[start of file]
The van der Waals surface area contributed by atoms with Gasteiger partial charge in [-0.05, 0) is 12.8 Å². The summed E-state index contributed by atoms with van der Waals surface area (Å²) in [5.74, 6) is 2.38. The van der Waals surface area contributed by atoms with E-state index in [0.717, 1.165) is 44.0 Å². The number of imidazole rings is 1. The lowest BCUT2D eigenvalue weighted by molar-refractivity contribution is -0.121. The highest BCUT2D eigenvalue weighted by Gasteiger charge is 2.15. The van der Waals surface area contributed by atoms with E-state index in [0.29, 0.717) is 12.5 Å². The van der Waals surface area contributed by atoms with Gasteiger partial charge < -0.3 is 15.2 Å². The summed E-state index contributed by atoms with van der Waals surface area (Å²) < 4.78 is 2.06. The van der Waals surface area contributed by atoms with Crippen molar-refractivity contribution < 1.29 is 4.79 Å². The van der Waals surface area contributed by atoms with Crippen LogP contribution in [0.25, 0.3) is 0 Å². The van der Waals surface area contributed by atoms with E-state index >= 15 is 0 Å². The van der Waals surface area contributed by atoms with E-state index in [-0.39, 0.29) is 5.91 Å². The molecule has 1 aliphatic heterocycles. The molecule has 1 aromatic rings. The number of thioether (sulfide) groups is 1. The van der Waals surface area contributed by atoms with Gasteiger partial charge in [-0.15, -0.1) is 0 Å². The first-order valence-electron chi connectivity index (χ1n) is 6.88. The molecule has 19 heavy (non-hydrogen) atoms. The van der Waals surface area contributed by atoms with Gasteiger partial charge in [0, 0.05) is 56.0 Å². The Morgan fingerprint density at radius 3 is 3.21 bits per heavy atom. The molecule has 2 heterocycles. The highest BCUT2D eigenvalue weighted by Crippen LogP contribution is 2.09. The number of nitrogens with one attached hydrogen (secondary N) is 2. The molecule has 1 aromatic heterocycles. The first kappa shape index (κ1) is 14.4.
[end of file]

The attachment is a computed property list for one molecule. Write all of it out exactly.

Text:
The van der Waals surface area contributed by atoms with Gasteiger partial charge in [-0.05, 0) is 12.8 Å². The summed E-state index contributed by atoms with van der Waals surface area (Å²) in [5.74, 6) is 2.38. The van der Waals surface area contributed by atoms with E-state index in [0.717, 1.165) is 44.0 Å². The number of imidazole rings is 1. The lowest BCUT2D eigenvalue weighted by molar-refractivity contribution is -0.121. The highest BCUT2D eigenvalue weighted by Gasteiger charge is 2.15. The van der Waals surface area contributed by atoms with E-state index in [0.29, 0.717) is 12.5 Å². The van der Waals surface area contributed by atoms with Gasteiger partial charge < -0.3 is 15.2 Å². The summed E-state index contributed by atoms with van der Waals surface area (Å²) < 4.78 is 2.06. The van der Waals surface area contributed by atoms with Crippen molar-refractivity contribution < 1.29 is 4.79 Å². The van der Waals surface area contributed by atoms with Crippen LogP contribution in [0.25, 0.3) is 0 Å². The van der Waals surface area contributed by atoms with E-state index >= 15 is 0 Å². The van der Waals surface area contributed by atoms with E-state index in [-0.39, 0.29) is 5.91 Å². The molecule has 1 aliphatic heterocycles. The molecule has 1 aromatic rings. The number of thioether (sulfide) groups is 1. The van der Waals surface area contributed by atoms with Gasteiger partial charge in [-0.15, -0.1) is 0 Å². The first-order valence-electron chi connectivity index (χ1n) is 6.88. The molecule has 19 heavy (non-hydrogen) atoms. The van der Waals surface area contributed by atoms with Gasteiger partial charge in [0, 0.05) is 56.0 Å². The Morgan fingerprint density at radius 3 is 3.21 bits per heavy atom. The molecule has 2 heterocycles. The highest BCUT2D eigenvalue weighted by Crippen LogP contribution is 2.09. The number of nitrogens with one attached hydrogen (secondary N) is 2. The molecule has 1 aromatic heterocycles. The first kappa shape index (κ1) is 14.4.